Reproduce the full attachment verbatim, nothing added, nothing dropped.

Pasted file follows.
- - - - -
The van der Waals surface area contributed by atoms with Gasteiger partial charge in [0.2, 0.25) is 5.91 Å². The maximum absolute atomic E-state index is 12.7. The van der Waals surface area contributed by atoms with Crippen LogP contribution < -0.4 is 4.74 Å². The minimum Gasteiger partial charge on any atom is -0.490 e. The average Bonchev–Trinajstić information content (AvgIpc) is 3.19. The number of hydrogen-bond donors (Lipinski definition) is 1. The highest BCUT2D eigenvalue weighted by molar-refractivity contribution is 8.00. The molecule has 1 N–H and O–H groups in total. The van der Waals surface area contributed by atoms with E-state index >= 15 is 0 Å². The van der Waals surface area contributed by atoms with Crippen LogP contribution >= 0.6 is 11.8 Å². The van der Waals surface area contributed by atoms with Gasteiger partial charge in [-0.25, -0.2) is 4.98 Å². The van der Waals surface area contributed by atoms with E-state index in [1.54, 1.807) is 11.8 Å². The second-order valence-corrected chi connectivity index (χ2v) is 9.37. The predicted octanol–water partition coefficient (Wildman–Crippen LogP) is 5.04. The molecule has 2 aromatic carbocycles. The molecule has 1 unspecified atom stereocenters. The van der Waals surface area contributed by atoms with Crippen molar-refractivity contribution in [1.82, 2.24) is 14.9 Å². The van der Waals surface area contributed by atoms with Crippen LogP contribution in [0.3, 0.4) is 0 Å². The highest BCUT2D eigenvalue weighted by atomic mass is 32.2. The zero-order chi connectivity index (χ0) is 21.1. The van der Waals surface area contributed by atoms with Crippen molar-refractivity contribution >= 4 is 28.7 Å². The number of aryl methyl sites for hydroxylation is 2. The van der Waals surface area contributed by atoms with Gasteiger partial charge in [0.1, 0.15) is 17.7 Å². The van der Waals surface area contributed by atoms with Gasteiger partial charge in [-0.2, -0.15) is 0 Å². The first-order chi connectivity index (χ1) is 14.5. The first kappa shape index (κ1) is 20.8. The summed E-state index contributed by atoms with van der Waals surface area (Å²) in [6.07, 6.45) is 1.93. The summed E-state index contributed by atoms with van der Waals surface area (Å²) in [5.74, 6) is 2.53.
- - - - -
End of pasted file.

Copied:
The van der Waals surface area contributed by atoms with Gasteiger partial charge in [0.2, 0.25) is 5.91 Å². The maximum absolute atomic E-state index is 12.7. The van der Waals surface area contributed by atoms with Crippen LogP contribution < -0.4 is 4.74 Å². The minimum Gasteiger partial charge on any atom is -0.490 e. The average Bonchev–Trinajstić information content (AvgIpc) is 3.19. The number of hydrogen-bond donors (Lipinski definition) is 1. The highest BCUT2D eigenvalue weighted by molar-refractivity contribution is 8.00. The molecule has 1 N–H and O–H groups in total. The van der Waals surface area contributed by atoms with E-state index >= 15 is 0 Å². The van der Waals surface area contributed by atoms with Crippen LogP contribution >= 0.6 is 11.8 Å². The van der Waals surface area contributed by atoms with Gasteiger partial charge in [-0.25, -0.2) is 4.98 Å². The van der Waals surface area contributed by atoms with E-state index in [1.54, 1.807) is 11.8 Å². The second-order valence-corrected chi connectivity index (χ2v) is 9.37. The predicted octanol–water partition coefficient (Wildman–Crippen LogP) is 5.04. The molecule has 2 aromatic carbocycles. The molecule has 1 unspecified atom stereocenters. The van der Waals surface area contributed by atoms with Crippen molar-refractivity contribution in [1.82, 2.24) is 14.9 Å². The van der Waals surface area contributed by atoms with Crippen LogP contribution in [0.3, 0.4) is 0 Å². The highest BCUT2D eigenvalue weighted by atomic mass is 32.2. The zero-order chi connectivity index (χ0) is 21.1. The van der Waals surface area contributed by atoms with Crippen molar-refractivity contribution >= 4 is 28.7 Å². The number of aryl methyl sites for hydroxylation is 2. The van der Waals surface area contributed by atoms with Gasteiger partial charge in [0.1, 0.15) is 17.7 Å². The van der Waals surface area contributed by atoms with Gasteiger partial charge in [-0.2, -0.15) is 0 Å². The first-order chi connectivity index (χ1) is 14.5. The first kappa shape index (κ1) is 20.8. The summed E-state index contributed by atoms with van der Waals surface area (Å²) in [6.07, 6.45) is 1.93. The summed E-state index contributed by atoms with van der Waals surface area (Å²) in [5.74, 6) is 2.53.